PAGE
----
In an effort to tap into the market share stainless steel appliances has in American kitchens, appliance manufacturers launched more furniture-like appliances with rounded edges and handles, less metallic sheen, and in different colors. Appliances in white with hints of metal as well as a softer, natural gray matte finish have started to make their way into homes.
In the Houzz Kitchen Trends study, 65 percent of respondents prefer stainless steel appliances, 16 percent want to integrate appliances into cabinetry, 12 percent prefer white or colored appliances, and 7 percent indicated they prefer to combine appliance finishes such as paneled, fully integrated refrigerators and dishwashers.
The timeless stainless steel look continues to blend well in kitchen designs, although the appliances must effectively blend in with the entire design to avoid being the focal point of the kitchen.
“Integrating appliances into the cabinetry is particularly desirable in open-floor homes, where the kitchen can be seen from many rooms and multiple stainless steel appliances may draw unwanted attention,” says Houzz’s Schmitz.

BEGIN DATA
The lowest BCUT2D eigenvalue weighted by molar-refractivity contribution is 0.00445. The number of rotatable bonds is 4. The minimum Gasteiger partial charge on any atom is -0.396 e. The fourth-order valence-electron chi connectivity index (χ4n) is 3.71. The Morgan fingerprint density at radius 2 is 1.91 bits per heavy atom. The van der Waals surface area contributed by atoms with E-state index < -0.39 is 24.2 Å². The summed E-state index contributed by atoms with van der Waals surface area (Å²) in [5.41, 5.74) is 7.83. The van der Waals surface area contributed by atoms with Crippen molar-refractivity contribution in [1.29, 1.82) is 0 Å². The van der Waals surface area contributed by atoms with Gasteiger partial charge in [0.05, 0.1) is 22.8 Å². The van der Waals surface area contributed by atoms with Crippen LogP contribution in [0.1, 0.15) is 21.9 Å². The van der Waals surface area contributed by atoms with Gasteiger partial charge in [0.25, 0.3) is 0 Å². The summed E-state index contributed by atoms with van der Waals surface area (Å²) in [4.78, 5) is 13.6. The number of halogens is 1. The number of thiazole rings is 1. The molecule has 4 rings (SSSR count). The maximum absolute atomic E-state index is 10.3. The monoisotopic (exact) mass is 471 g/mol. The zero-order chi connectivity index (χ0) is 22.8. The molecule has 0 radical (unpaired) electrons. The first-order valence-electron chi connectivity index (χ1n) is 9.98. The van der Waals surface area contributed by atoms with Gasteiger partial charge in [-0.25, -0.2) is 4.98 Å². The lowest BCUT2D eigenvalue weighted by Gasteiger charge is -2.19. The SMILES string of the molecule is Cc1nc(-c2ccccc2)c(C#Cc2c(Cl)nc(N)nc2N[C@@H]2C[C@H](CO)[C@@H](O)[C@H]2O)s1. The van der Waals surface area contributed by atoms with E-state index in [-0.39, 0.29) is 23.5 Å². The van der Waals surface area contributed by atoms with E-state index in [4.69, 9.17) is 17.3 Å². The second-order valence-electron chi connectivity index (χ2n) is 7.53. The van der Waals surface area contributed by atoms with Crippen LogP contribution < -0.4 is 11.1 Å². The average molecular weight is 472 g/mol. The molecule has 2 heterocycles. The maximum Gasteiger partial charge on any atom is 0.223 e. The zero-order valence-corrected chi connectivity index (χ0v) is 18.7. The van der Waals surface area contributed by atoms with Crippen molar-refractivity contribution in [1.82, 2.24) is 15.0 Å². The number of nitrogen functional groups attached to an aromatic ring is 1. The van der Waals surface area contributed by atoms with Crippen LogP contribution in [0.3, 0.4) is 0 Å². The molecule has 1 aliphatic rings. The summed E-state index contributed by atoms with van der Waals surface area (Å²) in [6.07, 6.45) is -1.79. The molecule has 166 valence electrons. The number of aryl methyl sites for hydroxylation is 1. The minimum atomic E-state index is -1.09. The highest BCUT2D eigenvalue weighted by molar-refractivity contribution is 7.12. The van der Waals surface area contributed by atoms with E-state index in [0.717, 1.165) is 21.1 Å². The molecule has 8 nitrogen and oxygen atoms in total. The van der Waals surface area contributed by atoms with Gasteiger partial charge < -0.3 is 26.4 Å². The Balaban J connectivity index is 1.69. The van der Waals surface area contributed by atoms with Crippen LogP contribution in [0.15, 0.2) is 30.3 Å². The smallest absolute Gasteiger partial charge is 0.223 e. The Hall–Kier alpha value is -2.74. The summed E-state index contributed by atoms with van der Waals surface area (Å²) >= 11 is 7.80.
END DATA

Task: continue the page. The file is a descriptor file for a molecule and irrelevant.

7. Kitchen islands
Kitchen islands are a multipurpose area used to create extra space for prep work, storage, and dining, and serve as the social hub for gatherings with family and friends.
“The kitchen is the heart of the home and that’s where most of the time is spent. Having an island also allows families to be together. For example, a parent can be cooking while their children are working on their homework on the island,” says Liz Lee, senior designer, Sun Design, Burke, Va.
The diverse kitchen island can include the main sink, bookshelves for cookbooks, and cooking surfaces with large expansive hoods that extend past the range or cooking surface with no wall cabinets flanking the hood.
“Islands have become a given in most kitchen remodels and designs. It is something most clients expect and want included in their kitchens. How much seating is required and the clearances needed can impact the design of a kitchen island and can be a challenge,” says Rebekah Zaveloff, co-founder and director of design, KitchenLab, Chicago.
An island with clean lines and traditional design works well in most style of homes and works with both stained and painted finishes. From a decorative standpoint, the island is the focal point of the room and should have stylized elements such as a unique finish or decorative lighting that includes antique brass and accents.